Is your dog training you? Is your dog telling you what to do? If so you might want to read on. Let’s take a light-hearted look at the training that takes place in lots of homes every day…where your dog is training you!
It might amuse you to know that, when our Bark Buster trainers visit dogs and their owners in their homes, one of the first things we are assessing is
“Who believes they are in charge here?”
When we come to your house we start by simply observing the behaviour of the dog and the owners whilst we are chatting and taking notes. We can see how well the dog has trained its owners. In fact, in most of homes we visit for behavioural issues, the dog believes they are in charge and the owners don’t know it!
Often, once we point out to the owners the very subtle tell-tail signs, and they realise how silently and expertly they have been trained by their dog (and after we have all had a good chuckle about it), this is the point when owners start to see things from their dogs point of view, and have a new respect for their dog’s intelligence.
So, as a fun exercise, we have put together some examples of dogs who have used their intelligence to work out what they want to happen and what they want to achieve. Then they have then gone on to successfully train their owners or to control situations to get what they want.
These are all real-life examples of dogs practicing their “human training”. We have changed the names of the dogs to protect the identity of those kind enough to admit to being trained by their dog! We hope you enjoy them, and maybe you will be able to relate –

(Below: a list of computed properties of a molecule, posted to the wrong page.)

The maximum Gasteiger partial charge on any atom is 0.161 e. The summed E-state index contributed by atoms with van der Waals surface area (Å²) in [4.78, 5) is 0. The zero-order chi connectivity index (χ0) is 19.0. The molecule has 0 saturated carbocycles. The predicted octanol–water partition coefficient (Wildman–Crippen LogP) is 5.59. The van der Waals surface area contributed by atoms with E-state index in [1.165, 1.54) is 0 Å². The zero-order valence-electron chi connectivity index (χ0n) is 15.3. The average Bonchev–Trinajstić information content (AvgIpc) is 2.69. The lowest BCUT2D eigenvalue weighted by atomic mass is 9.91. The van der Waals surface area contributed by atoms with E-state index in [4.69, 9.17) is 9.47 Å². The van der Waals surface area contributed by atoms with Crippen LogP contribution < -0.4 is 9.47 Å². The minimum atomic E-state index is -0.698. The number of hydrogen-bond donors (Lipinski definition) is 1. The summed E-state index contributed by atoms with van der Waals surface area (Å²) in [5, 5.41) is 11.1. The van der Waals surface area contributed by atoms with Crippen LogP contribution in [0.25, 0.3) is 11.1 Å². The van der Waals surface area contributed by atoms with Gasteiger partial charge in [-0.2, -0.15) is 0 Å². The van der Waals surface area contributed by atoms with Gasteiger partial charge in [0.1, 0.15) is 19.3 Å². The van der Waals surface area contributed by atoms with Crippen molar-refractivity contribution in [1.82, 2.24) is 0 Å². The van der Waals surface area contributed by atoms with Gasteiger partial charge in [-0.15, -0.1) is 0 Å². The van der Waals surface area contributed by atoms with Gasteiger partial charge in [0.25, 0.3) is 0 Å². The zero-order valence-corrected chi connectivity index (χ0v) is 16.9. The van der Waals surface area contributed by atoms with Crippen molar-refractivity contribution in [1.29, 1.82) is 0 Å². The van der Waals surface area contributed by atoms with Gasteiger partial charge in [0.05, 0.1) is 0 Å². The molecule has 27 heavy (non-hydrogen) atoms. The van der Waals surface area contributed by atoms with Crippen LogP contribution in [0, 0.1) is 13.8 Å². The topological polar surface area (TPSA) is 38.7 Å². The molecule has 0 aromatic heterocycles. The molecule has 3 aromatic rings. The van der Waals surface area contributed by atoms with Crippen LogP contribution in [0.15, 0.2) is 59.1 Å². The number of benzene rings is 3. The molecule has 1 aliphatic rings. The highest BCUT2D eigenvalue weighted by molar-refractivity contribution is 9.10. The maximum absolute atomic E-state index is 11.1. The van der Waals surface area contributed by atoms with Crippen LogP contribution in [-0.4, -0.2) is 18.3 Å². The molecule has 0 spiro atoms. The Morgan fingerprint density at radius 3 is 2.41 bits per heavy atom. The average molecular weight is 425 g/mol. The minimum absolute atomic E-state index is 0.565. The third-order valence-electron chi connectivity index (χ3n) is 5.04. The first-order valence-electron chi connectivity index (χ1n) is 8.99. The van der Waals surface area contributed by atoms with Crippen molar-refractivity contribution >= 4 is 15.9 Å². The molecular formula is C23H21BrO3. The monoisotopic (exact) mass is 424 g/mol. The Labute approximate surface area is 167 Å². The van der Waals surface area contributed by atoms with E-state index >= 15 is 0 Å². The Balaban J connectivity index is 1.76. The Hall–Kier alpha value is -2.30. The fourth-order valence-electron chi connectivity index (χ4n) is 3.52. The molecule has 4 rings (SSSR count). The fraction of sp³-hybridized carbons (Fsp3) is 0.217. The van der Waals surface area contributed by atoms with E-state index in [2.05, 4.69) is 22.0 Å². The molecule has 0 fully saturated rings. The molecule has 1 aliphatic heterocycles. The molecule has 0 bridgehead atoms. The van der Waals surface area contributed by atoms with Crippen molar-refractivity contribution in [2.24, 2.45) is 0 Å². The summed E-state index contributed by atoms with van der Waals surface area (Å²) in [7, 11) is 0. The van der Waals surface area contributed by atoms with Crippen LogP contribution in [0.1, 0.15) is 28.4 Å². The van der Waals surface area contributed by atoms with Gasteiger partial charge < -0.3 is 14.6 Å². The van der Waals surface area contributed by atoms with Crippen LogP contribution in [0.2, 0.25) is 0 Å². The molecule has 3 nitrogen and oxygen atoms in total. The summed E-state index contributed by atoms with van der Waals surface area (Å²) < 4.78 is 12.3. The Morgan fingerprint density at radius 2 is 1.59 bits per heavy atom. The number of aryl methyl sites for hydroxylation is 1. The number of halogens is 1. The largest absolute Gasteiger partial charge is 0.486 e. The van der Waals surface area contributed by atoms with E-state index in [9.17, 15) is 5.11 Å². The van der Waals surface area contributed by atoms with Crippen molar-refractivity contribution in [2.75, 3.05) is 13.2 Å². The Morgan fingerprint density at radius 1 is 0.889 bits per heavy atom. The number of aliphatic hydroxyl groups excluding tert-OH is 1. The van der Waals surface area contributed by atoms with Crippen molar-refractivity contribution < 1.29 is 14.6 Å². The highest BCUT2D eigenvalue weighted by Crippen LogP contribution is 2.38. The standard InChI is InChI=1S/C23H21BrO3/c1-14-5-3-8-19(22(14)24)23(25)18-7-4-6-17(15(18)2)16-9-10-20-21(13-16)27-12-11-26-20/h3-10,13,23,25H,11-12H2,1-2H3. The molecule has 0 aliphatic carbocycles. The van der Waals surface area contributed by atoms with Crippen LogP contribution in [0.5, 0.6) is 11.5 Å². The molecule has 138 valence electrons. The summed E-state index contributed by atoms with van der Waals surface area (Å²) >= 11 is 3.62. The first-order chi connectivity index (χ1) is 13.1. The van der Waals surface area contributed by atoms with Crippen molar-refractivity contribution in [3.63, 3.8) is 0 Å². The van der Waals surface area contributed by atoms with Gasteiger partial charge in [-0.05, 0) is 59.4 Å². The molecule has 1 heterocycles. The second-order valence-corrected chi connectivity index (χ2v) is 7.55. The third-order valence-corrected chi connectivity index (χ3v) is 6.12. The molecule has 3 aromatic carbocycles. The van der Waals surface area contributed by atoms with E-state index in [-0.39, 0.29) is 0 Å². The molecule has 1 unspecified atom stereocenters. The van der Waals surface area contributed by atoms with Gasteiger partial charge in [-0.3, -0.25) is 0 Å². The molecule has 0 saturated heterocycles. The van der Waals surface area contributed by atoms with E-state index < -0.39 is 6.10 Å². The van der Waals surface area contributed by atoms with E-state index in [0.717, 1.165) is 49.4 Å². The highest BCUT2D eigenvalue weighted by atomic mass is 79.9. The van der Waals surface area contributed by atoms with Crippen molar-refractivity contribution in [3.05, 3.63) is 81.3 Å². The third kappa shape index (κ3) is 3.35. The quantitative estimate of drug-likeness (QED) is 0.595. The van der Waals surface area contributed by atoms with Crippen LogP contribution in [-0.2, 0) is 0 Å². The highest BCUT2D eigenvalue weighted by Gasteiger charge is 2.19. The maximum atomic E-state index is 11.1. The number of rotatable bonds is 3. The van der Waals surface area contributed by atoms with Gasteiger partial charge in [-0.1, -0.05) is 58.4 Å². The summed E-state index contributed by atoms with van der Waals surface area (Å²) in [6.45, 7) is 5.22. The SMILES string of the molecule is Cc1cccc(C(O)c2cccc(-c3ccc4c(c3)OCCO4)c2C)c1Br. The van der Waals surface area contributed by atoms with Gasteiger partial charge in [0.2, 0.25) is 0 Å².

- “Merlin (Border Collie) is very good at asking my husband to let him out during the night, and then running back upstairs before him and stealing his place in bed!”
- “In a recent bout of very wet weather Olly (Boxer) came home from walks very muddy. So, my husband started breaking a biscuit in half and throwing it onto the wet grass in the garden to clean Olly’s feet before he came onto the patio for washing. However, now that the weather is drier and he no longer has muddy feet, Olly still goes and stands in the middle of the grass waiting for his treat before he’ll come onto the patio to be cleaned!! It works every time!”
- “When Diesel (Border Collie) was alive his favourite toy was a tennis ball which he carried everywhere with him. But if you were eating something especially tasty for dinner he would bring it over and offer an exchange.”
- “If I ever have new people over and they ignore Ozzie (Sharpei/Rottweiler/German Shepherd X), he will go and get Gromit (originally a hot water bottle cover so it’s pretty big). He will continually shake Gromit into the visitor’s legs, and then lie on his back and wiggle around relentlessly until someone rubs his belly or says “Hello”. Only once he is satisfied with the attention he has received will he lie down and go to sleep. Shutting him into another room doesn’t work as he can open any door!”
- “Ashka (Malamute X) flips the indoor flap of my letter box to get my attention! He started doing it a while ago in the middle of the night, waking me and bringing me downstairs, so I taped it up. Assuming he’d forgotten, I removed the tape a couple of weeks ago. But he’s not forgotten! So, I come to the door thinking it’s the postman or a visitor knocking and there he is grinning at me waiting to be let into my office which he likes to lie in when a little anxious about storms/wind/fireworks etc.”